Today’s book picks are by my sister, Rosie Herreid, who recommends some very timely reads for Advent:
I felt noticeable more peaceful while I was reading this book. At first glance it seems to offer the kind of cliche spiritual advice that is hard to take to heart, but it is actually full of extremely practical advice about breaking destructive mental habits.
Fr. Philippe begins by dismantling the subtle temptation to fight the “wrong battle,” which he describes as the misplaced desire to attain peace by conquering all of our faults and all of the external obstacles to peace.
…if we expect peace…because everything is going well…and our desires are completely satisfied, …then it is certain that we will never know peace or that our peace will be extremely fragile and of short duration.
Instead, the first step towards finding peace is to look for it in the right place: trusting in God. He describes his own interior peace this way: “The external situation was always the same, there were always problems to solve, but the heart had changed, and from then on, I could confront them peacefully.” This is a small, extremely easy-to-read little book, written in a gentle and tender tone.
One more snippet, a prayer upon making a decision, which demonstrates how effectively Fr. Philippe cuts through mental confusion and scrupulosity:
“Lord, I have thought about it and prayed to know Your will. I do not see it clearly, but I am not going to trouble myself any further. I am not going to spend hours racking my brain….I know well that, even if I am mistaken, You will not be displeased with me, for I have acted with good intentions. And if I have made a mistake, I know that You are able to draw good from this error….’ And I remain at peace.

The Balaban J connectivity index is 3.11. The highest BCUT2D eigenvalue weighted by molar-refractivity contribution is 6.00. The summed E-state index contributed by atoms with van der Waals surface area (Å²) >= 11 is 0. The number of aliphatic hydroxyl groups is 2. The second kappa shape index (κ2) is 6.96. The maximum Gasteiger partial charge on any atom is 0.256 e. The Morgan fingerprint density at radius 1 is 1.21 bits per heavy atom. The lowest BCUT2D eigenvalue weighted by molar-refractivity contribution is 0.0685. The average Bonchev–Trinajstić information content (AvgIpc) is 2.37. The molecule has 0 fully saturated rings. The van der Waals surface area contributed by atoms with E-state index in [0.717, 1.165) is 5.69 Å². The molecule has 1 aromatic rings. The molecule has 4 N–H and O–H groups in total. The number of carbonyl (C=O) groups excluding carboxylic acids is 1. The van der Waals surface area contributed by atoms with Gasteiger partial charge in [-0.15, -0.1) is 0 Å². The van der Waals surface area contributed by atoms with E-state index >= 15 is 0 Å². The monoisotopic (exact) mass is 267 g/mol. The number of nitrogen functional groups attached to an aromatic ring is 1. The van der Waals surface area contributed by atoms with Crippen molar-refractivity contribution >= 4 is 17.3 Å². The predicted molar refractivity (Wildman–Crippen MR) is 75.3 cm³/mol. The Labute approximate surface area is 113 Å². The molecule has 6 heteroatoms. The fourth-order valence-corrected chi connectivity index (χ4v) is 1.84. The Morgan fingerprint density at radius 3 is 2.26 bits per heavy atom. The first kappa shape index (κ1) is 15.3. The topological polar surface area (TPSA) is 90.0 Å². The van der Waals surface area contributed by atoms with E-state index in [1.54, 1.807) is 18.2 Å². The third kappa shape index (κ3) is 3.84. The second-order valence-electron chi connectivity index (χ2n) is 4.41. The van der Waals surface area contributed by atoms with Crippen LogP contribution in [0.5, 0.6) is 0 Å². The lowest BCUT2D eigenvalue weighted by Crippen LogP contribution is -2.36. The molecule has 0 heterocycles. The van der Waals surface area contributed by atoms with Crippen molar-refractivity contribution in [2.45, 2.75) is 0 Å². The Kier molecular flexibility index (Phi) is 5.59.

This is the book Fr. Philippe would have written if, in addition to being a wise spiritual adviser, he was also a very practical psychotherapist with an annoying sense of humor. Dr. Popcak does an impressive job of smoothly weaving together spiritual advice, traditional therapy techniques, and extremely practical, specific, and step-by-step guidelines for extricating yourself from the pit of anxiety. This is the book for the person who is warily venturing into the field of self-help books, but afraid of running into ideas that clash with Christianity or offer vague psychobabble instead of concrete advice.
Dr. Popcak’s approach combines surprisingly deep theological insights with practical ways to recognize and dismantle bad mental habits. One of my favorite examples, on the mental habit of magnification:
Imagine standing in the middle of the railroad tracks. A train is bearing down on you, and all you can think is, ‘How am I ever going to lift this train before it crushes me?’ Never mind that if you stepped five paces to the left or right you would be just fine. Magnification causes us to feel that our problems are so big there is nothing to do but become paralyzed by them. We forget that no matter how big our problems are, God always obliges us to act….
Avoid platitudes like ‘Don’t worry. You’re going to be OK. God won’t give you any more than you can handle.’ All of these statements may be true, but they lack the weight needed to be any real help to you or anyone else….If you can’t figure out what to do, make that your main mental occupation, not worrying…Put all of your energy into finding solutions, not into nursing your stress.
This book made me realize that God wants me to be healthy in every way, and that includes psychologically; that He blesses psychotherapy and self-help books just as much as spiritual help and taking care of your body, because He wants you to use everything He has provided to make yourself well.